Home >companies >Visa Steel to merge Baosteel JV with itself

Kolkata: Visa Steel Ltd has decided to merge with itself Visa Bao Ltd, its ferrochrome producing joint venture with Chinese state-owned Shanghai Baosteel Group Corp., and sell a substantial stake in its speciality steel business, which is being carved out of the firm.

The proposed merger of Visa Bao will result in Baosteel, the world’s second largest steelmaker, getting a small stake in Visa Steel, which according to Visa group chairman Vishambhar Saran, will not exceed 10%.

Baosteel owns 35% in the joint venture; the rest is held by Visa Steel.

The management of Visa Steel is keen that the Chinese steelmaker increases its stake going forward. But the promoters of Visa Steel also have the option to buy out Baosteel’s minority stake in the firm, Saran said in a phone interview.

Visa Bao was set up in 2007 to pursue a 300 crore project, of which 91 crore was funded by equity infused by the two partners. It currently produces 100,000 tonnes of ferrochrome a year.

Ferrochrome is a key ingredient for manufacturing stainless steel.

Alongside, the group has also decided to sell up to 49% in its speciality steel business, which had been transferred from Visa Steel to Visa Special Steel Ltd, a firm founded in 2012, to cut down the group’s consolidated debt of 2,800 crore.

Visa Steel’s shareholders approved the transfer of this business on 10 June. Both the proposed moves—the merger of Visa Bao and the transfer of business to Visa Special Steel—are expected to be concluded in the current fiscal year, according to Saran.

Visa Steel’s shares jumped 4.27% on BSE to 25.65 each in a buoyant market that saw the Sensex gaining 324.86 points, or 1.27%, to close at 25,841.21 points.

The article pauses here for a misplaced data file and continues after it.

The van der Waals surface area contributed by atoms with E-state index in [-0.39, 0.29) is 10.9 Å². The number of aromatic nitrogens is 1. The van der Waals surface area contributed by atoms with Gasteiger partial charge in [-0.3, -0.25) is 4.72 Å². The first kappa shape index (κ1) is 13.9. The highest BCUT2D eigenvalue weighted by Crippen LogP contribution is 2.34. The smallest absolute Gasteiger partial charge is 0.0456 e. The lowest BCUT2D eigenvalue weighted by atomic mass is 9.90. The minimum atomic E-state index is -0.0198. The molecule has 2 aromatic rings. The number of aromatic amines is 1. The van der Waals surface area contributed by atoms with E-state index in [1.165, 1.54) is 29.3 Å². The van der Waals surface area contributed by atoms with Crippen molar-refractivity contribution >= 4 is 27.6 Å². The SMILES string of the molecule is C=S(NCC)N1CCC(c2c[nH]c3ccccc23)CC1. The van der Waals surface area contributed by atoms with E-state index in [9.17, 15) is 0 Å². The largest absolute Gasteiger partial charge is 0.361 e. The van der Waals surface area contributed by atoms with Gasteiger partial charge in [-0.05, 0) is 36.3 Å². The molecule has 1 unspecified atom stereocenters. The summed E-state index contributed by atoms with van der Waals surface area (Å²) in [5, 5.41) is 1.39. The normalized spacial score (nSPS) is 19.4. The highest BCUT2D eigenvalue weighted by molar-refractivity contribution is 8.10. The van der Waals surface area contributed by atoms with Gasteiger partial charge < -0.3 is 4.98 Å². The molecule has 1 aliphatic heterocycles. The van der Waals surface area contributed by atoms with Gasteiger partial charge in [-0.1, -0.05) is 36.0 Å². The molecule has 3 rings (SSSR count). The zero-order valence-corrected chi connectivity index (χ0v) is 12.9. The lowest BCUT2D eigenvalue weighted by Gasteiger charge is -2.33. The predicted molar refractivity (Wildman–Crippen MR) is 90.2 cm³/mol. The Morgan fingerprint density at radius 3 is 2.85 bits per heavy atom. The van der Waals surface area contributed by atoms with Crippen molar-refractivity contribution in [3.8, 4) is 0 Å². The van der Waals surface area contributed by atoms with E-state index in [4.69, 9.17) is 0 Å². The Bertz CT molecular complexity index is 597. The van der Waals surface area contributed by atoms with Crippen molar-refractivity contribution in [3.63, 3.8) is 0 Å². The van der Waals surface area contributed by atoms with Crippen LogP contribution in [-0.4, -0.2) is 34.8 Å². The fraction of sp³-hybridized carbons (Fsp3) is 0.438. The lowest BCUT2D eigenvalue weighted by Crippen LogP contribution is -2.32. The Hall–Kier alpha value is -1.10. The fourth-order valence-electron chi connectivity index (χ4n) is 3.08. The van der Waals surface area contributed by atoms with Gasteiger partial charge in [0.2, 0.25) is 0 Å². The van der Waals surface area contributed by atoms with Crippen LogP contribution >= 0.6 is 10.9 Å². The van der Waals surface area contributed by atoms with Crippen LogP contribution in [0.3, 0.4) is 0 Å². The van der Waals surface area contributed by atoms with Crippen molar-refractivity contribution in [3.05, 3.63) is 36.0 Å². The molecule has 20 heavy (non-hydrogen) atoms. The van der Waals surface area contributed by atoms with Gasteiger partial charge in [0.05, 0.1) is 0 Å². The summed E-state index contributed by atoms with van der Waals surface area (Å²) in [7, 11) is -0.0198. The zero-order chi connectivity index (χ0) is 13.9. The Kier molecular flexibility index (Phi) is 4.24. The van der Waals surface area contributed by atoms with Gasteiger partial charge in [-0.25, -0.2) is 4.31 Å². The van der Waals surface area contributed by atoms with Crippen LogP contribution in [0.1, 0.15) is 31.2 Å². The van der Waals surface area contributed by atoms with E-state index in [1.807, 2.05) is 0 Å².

Several multinational steelmakers have shown interest in buying into Visa Special Steel, which is looking to double its production capacity to 1 million tonne (mt) per annum, according to Saran.

India, other than Russia, is the only country where steel demand is expected to grow in the near term, and so following the change of government at the Centre, there’s renewed interest in India among global steelmakers, according to Saran.

India’s steel production capacity has the potential to go up to 300 mt by 2025 from a little over 80 mt at present, according to a recent report from Kotak Securities. By comparison, China alone produced 779 mt of crude steel in 2013, accounting for about 48.5% of the global output.

Saran said Visa Steel has capital raising plans in the medium to long term, which may result in the promoters’ stake getting diluted by up to 15 percentage points. He currently owns 75% in Visa Steel through two investment arms.

He, however, ruled out going to the market immediately, citing poor valuation. The company had in February 2006 sold shares at 57 apiece through its initial public offering, or IPO, to raise close to 200 crore.

In fiscal 2014, Visa Steel had registered a net loss of 143.55 crore on a consolidated net revenue of 1,415.84 crore.

Two-thirds of its revenue came from its own ferrochrome production—Visa Steel produces 60,000 tonnes of ferrochrome a year—and the rest from steel.

If demand for steel improves going forward, the ratio could potentially reverse, according to Saran.

Demand for steel in India has remained flat in the past few months and some companies that have had their loans restructured are struggling to follow even revised repayment schedules, said a steel sector analyst who works with a leading rating agency. He asked not to be identified.

Contrary to Saran, this person said global steelmakers didn’t seem to have much appetite immediately for investments in India, he added.

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